Our inquiry is guided by questions such as: What are the characteristics of Dutch literary texts that cross linguistic, historical, geophysical, political, religious or disciplinary borders, taking into account that the borders themselves are also due to change in the course of time? How do Dutch literary texts cross these borders: how are they translated and/or adapted, who are the mediators (translators, editors, critics, teachers, readers, private and governmental organisations), and what role does adaptation into another genre or medium play in the transfer process? Why do these texts cross the borders? Which poetical, biographical, societal, ideological factors influence the transfer? How and why do canons of Dutch literature differ in different areas, periods and social groups?

At the same time CODL also has methodological and theoretical aims. In this field the inquiry will include the following questions: How can cultural transfer be studied? How useful are concepts like ‘repertoire’ (Even-Zohar, Andringa), ‘interpretive communities’ (Fish), ‘framing’ (Baker), and ‘adaptation’ (Hutcheon) as methodological concepts in this type of research? How can reception studies benefit from theoretical frameworks like imagology, translation studies, discourse analysis and sociological approaches? How can textual and contextual approaches be combined in the study of reception? And how can key terms like ‘translation’ and ‘adaptation’ be conceptualized in the shifting cultural paradigms from the Middle Ages until the 21st century?


What results can we expect from CODL?

CODL is expected to produce the following results:

1. The strengthening of the research infrastructure. A dynamic website is under construction. This will provide participating researchers, students and translators in different countries with a virtual collaboratory to facilitate electronic communication. By working within this context, collaborators commit themselves to share their materials and insights with the other participants. Until the launching of the dynamic website in the autumn of 2013 a temporary site with digital facilities is made available from the end of 2012 at the URL:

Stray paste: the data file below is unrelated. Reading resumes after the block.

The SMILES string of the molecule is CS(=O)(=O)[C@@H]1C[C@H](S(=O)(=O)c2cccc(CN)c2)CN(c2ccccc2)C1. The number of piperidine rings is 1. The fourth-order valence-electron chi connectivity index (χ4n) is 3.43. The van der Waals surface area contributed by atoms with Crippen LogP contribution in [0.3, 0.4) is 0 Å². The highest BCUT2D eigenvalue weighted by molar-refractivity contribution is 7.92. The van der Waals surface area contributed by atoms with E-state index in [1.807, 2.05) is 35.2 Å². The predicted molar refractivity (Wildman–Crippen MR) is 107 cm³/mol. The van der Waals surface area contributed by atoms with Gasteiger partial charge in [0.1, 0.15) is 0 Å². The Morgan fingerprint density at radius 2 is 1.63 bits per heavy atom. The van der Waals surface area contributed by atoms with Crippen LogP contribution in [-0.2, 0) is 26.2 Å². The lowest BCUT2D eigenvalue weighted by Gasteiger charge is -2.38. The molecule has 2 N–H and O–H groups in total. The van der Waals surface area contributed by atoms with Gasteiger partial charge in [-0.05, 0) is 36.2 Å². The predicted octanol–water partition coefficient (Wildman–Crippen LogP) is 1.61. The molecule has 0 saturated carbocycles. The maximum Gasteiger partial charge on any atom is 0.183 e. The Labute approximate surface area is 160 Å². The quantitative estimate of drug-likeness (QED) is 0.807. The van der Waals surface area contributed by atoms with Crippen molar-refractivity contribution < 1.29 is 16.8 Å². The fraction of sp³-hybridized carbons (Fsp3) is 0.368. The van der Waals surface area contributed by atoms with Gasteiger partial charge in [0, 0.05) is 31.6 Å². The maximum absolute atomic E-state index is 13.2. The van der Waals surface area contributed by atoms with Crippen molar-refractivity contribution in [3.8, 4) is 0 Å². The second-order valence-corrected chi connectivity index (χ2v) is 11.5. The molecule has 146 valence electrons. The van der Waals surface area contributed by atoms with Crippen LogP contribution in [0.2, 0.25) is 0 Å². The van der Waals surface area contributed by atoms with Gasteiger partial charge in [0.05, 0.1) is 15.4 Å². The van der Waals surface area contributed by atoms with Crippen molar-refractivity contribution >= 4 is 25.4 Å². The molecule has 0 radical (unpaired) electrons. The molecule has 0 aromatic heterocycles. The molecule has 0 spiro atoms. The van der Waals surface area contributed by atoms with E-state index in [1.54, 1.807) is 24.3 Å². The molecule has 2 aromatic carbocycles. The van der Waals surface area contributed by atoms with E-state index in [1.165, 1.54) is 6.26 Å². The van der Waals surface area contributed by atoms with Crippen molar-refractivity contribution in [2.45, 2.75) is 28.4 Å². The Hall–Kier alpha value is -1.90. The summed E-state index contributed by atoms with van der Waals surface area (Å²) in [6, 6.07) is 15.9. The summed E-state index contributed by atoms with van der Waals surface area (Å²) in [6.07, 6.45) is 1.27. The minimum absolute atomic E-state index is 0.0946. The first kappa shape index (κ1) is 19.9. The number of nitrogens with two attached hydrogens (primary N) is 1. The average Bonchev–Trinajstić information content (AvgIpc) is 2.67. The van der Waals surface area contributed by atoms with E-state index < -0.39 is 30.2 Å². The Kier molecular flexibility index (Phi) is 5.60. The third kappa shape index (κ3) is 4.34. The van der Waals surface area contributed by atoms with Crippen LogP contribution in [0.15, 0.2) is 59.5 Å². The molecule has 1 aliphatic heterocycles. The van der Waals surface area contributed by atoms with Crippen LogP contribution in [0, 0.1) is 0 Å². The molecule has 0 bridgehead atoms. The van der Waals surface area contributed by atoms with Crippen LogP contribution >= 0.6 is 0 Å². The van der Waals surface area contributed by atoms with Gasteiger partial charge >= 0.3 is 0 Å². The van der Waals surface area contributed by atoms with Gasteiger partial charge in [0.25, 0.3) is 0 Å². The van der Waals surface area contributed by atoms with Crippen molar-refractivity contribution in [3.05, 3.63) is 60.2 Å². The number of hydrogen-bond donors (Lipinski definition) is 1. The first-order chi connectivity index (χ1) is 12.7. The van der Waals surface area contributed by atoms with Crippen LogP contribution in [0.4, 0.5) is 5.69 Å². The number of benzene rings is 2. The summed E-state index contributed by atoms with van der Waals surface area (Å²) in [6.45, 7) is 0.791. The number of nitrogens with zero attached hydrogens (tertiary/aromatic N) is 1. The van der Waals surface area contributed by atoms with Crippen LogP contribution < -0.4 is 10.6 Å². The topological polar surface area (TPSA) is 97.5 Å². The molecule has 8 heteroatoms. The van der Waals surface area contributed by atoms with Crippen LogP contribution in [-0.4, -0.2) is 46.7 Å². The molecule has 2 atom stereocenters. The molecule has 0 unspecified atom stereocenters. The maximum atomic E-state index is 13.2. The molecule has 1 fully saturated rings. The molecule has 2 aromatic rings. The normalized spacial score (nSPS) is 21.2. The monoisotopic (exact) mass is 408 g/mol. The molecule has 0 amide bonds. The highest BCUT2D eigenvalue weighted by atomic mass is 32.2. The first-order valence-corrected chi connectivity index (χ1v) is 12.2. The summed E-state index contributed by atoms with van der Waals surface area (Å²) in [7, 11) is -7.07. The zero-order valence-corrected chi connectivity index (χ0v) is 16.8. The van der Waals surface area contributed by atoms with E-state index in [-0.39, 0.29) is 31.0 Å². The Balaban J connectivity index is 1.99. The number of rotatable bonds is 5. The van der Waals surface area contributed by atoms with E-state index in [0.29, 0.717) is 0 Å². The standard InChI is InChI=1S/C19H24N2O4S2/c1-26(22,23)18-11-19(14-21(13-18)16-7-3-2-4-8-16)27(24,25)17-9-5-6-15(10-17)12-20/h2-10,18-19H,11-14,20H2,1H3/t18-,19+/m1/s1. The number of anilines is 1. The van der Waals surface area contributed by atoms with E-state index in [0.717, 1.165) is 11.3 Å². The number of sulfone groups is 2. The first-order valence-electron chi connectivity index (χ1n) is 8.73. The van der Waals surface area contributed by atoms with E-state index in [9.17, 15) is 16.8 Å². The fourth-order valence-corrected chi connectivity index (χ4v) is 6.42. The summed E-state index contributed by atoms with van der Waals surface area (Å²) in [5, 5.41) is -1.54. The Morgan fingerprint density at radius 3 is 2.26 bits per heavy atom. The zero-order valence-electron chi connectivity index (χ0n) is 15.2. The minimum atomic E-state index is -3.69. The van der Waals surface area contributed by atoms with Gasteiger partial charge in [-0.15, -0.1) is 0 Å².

2. The creation of a network of ‘intramural’ and ‘extramural’ scholars of Dutch Studies for the stimulation of research cooperation and the sharing of expertise. The project will promote the setting up of regional networks.
3. The organisation of several workshops on cultural transfer, reception studies and on translatological, performative and didactic aspects of the circulation of texts. These workshops, also presenting the results of the focus groups, will lead on to the next phase:
4. A European research proposal. This proposal will be submitted in order to continue the joint research after 2015.
5. A volume containing research results of CODL.
6. Other CODL related initiatives (translation workshops, publications, lectures, research proposals, etc.) from individual participants.


Who participate in CODL?

A steering committee consisting of Elke Brems (CERES/HUB), Orsolya Réthelyi (ELTE) and Ton van Kalmthout (Huygens ING) will coordinate the project. The three research groups launching CODL are complementary from a geographical perspective: Huygens ING (The Netherlands), CERES-HUB (Belgium), and COMENIUS-ELTE (international). They bring together specialists with expertise on medieval, early modern and modern literature from the Low Countries. Each group also contributes methodological and theoretical expertise that will lead to a fruitful exchange and debate, especially regarding reception studies, translation studies, discourse analysis. The international character of CODL is enforced by the teams and individuals from other countries who investigate and translate Dutch literature in an international context.[2] The Digital Library for Dutch Literature (DBNL) and the Netherlands Organization for Scientific Research (NWO) belong to the organizations that facilitate the project.


Around which literary texts will the focus groups be organised?

Hadewijch, Strofische gedichten [Strophic poems] (ca. 1240)
Den Spyeghel der Salicheyt van Elckerlijc [Elckerlijc/Everyman] (ca. 1475)
Joost van den Vondel, Lucifer (1654)
Betje Wolff & Aagje Deken, Historie van mejuffrouw Sara Burgerhart (1782)
Hendrik Conscience, De Leeuw van Vlaanderen [The Lion of Flanders] (1838)
Multatuli, Max Havelaar (1860)
Herman Heijermans, Op hoop van zegen [The good hope – A drama of the sea in four acts] (1900)
Willem Elsschot, Kaas [Cheese] (1933)
Hella Haasse, Oeroeg [The Black Lake] (1948)
Dimitri Verhulst, De helaasheid der dingen [The Misfortunates] (2006)


[1] A (Dutch) account of the project Beatrijs Internationaal and its concluding conference Beatrijs de wereld in can be found on the following website: The proceedings of the conference will be published by Academia Press in Ghent in a volume edited by Ton van Kalmthout, Orsolya Réthelyi and Remco Sleiderink (2013).
[2] Currently, researchers from Austria, Belgium, Curaçao, Czech Republic, Germany, Great Britain, Hungary, Italy, The Netherlands, Poland, Romania, Russia, Serbia and South Africa are involved in CODL.